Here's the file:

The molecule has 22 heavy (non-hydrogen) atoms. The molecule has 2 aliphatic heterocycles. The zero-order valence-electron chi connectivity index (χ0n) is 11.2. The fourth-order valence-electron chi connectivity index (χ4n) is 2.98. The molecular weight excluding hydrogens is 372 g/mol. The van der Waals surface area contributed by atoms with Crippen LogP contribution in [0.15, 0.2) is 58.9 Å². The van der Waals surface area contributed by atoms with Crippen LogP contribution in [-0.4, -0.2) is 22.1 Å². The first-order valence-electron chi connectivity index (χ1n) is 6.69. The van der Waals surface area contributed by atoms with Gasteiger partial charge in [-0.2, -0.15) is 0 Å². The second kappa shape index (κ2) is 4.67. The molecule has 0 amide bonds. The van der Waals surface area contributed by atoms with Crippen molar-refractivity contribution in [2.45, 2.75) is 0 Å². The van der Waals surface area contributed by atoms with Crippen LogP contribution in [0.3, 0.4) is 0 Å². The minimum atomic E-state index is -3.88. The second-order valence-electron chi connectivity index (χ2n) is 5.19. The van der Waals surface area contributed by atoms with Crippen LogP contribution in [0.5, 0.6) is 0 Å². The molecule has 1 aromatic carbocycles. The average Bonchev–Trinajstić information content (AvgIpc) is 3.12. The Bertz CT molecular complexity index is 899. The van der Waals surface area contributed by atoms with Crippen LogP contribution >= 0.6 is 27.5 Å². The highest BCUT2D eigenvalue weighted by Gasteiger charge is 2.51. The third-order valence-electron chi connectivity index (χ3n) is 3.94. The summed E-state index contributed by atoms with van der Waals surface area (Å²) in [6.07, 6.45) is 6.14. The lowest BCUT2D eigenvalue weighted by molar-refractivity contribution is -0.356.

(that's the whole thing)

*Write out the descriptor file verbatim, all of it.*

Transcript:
The molecule has 22 heavy (non-hydrogen) atoms. The molecule has 2 aliphatic heterocycles. The zero-order valence-electron chi connectivity index (χ0n) is 11.2. The fourth-order valence-electron chi connectivity index (χ4n) is 2.98. The molecular weight excluding hydrogens is 372 g/mol. The van der Waals surface area contributed by atoms with Crippen LogP contribution in [0.15, 0.2) is 58.9 Å². The van der Waals surface area contributed by atoms with Crippen LogP contribution in [-0.4, -0.2) is 22.1 Å². The first-order valence-electron chi connectivity index (χ1n) is 6.69. The van der Waals surface area contributed by atoms with Gasteiger partial charge in [-0.2, -0.15) is 0 Å². The second kappa shape index (κ2) is 4.67. The molecule has 0 amide bonds. The van der Waals surface area contributed by atoms with Crippen molar-refractivity contribution in [2.45, 2.75) is 0 Å². The van der Waals surface area contributed by atoms with Crippen LogP contribution in [0.3, 0.4) is 0 Å². The minimum atomic E-state index is -3.88. The second-order valence-electron chi connectivity index (χ2n) is 5.19. The van der Waals surface area contributed by atoms with Crippen LogP contribution in [0.5, 0.6) is 0 Å². The molecule has 1 aromatic carbocycles. The average Bonchev–Trinajstić information content (AvgIpc) is 3.12. The Bertz CT molecular complexity index is 899. The van der Waals surface area contributed by atoms with Crippen LogP contribution >= 0.6 is 27.5 Å². The highest BCUT2D eigenvalue weighted by Gasteiger charge is 2.51. The third-order valence-electron chi connectivity index (χ3n) is 3.94. The summed E-state index contributed by atoms with van der Waals surface area (Å²) in [6.07, 6.45) is 6.14. The lowest BCUT2D eigenvalue weighted by molar-refractivity contribution is -0.356.